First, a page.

Moreover, even if Indonesia does not reach this lofty goal anytime soon, it can still capitalize on its new-found assertiveness. For example, it can build off of and extend existing agreements and bodies that tie ASEAN to non-ASEAN countries, such as the East Asia Summit, ASEAN Regional Forum, ASEAN Plus Three, and the ASEAN-Europe and ASEAN-Russia meetings. Perhaps Indonesia can lead the charge to construct good relations with the Middle East, Africa or Latin America. Efforts such as these would advance both ASEAN’s economic interests and Indonesia’s policy goals.
In our view, the economic, political and diplomatic policy approaches described above would fit with where Indonesia’s current batch of elites want the country to go, but have not acted boldly enough to take the country there. Our proposals provide an action plan that can potentially turn Indonesia into an economic engine for the region and the world.
By going the "economy first" route, Indonesia can also benefit in unintentional ways. First, money and power will likely continue to flow from West to East, to Asia in particular, during the 21st century. This means that jobs, investment and growth are all shifting to Asia. Moreover, it is becoming clear, especially with America’s so-called pivot to Asia, that the most important diplomatic jockeying and intrigues in the world will take place in this region. Asia is where the action is.
If Indonesia gets its domestic political and economic acts together, it can ride the success of the entire region. Investors, speculators, businesses, organizations and countries already attuned to the rise of Asia could eventually move with gusto to Indonesia. For actors preferring to deal with an emerging liberal democracy, or for those wary of abetting the rise of the Red Panda, Indonesia might eventually function as a suitable regional alternative to China.
Second, Indonesia might be able to develop its own version of soft power. For the last few centuries, the West has held a commanding advantage in both material power and soft power. People worldwide have wanted to be like the West. They wanted to be wealthy, sure, but also live in a free and democratic society. Because China lacks these features, many scholars and analysts already speculate that China will never wield much soft power, and that the lack of it will hold the country back. In short, without significant soft power, China will not be able to maximize its influence in the world.
But that says nothing about Indonesia. If Indonesia goes about its foreign and domestic politics and economics in an effective manner, as the largest Muslim-majority country in the world and an emerging economic power in Asia, it has a decent prospect of wielding considerable soft power. It can be a shining beacon to Asia and Muslim countries worldwide. In this way, Indonesia could be a major global player. One more point on soft power: for a country that lacks a strong military and is not a top-flight economy, the effective use of soft power could enable Indonesia to punch above its weight, so to speak, in regional and international politics.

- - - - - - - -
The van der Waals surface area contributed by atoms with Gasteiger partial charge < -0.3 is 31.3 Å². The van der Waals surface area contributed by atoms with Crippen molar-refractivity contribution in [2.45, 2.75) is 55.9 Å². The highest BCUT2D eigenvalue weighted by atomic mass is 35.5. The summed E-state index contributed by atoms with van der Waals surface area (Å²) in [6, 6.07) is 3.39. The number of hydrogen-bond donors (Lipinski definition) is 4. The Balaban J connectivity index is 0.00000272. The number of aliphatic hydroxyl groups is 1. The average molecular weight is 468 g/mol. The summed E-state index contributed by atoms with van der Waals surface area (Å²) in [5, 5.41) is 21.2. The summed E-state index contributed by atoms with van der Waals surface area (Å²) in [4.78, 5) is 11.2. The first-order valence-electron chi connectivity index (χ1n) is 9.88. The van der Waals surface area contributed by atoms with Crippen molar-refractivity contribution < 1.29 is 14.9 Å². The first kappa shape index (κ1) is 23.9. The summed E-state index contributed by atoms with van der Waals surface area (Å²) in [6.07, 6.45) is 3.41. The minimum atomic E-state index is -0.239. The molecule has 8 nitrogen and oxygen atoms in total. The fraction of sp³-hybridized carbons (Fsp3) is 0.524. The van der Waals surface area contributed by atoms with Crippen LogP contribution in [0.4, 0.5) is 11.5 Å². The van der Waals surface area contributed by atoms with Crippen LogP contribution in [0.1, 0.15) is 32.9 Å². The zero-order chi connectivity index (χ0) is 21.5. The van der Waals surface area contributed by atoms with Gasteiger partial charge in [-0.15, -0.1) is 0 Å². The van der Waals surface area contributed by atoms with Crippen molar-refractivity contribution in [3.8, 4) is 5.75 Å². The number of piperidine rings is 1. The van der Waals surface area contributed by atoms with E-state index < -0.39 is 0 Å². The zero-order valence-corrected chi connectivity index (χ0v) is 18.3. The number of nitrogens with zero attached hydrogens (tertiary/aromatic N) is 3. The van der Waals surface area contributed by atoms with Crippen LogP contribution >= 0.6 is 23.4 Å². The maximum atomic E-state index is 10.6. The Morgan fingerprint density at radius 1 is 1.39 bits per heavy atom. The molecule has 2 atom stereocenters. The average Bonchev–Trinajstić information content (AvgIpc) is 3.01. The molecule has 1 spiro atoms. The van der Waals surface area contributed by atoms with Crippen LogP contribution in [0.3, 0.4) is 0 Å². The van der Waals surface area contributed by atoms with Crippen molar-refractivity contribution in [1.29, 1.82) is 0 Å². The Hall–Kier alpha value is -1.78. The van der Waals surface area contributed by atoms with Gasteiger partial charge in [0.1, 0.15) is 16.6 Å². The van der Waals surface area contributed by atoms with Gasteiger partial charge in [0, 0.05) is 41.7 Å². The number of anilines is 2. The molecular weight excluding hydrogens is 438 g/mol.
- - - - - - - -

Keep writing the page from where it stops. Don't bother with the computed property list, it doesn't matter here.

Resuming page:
Where does Indonesia’s military fit in this picture? Overall, Indonesia needs enough of a military presence to maintain security, peace and calm - both internally and in the region - but not so much that it throws away money on a military-industrial complex. We are not suggesting that Indonesia slash its military budget. To the contrary, it might make sense to increase it, depending on exigencies in the region and Indonesia’s economic power. Nor do we believe that Indonesia should neuter its forces in the same way and to the same extent that, say, Japan has for nearly the past 70 years. After all, there are essential tasks for the military to do: patrol borders, protect the homeland, participate in disaster relief and help in anti-terrorism operations.
We call for the Indonesian military to craft a more economical and improved force, structure and allocation of resources. Toward this end, it ought to begin to emphasize its Navy. After all, the Navy safeguards borders, waterways and trade routes, and can offer humanitarian assistance when needed. It is to Indonesia’s benefit that the military up its commitment - including the needed resources - to the Navy. But another part of this process is a deeper, more careful consideration of how to make the Navy more nimble and flexible. Given the country’s location and its archipelagic geography, this just makes sense.
The Indonesian military must ask other difficult questions: how can the Army and the Air Force do their jobs better? Here are a few suggestions. The Army must rethink its territorial command system, which is useful for now but needs upgrading, especially with the growing threat of non-traditional attacks such as cyberwarfare. It must also do a better job of strategically selecting the arms and equipment it seeks and obtains. And to compete effectively in the 21st century, the Air Force must upgrade its aged weaponry.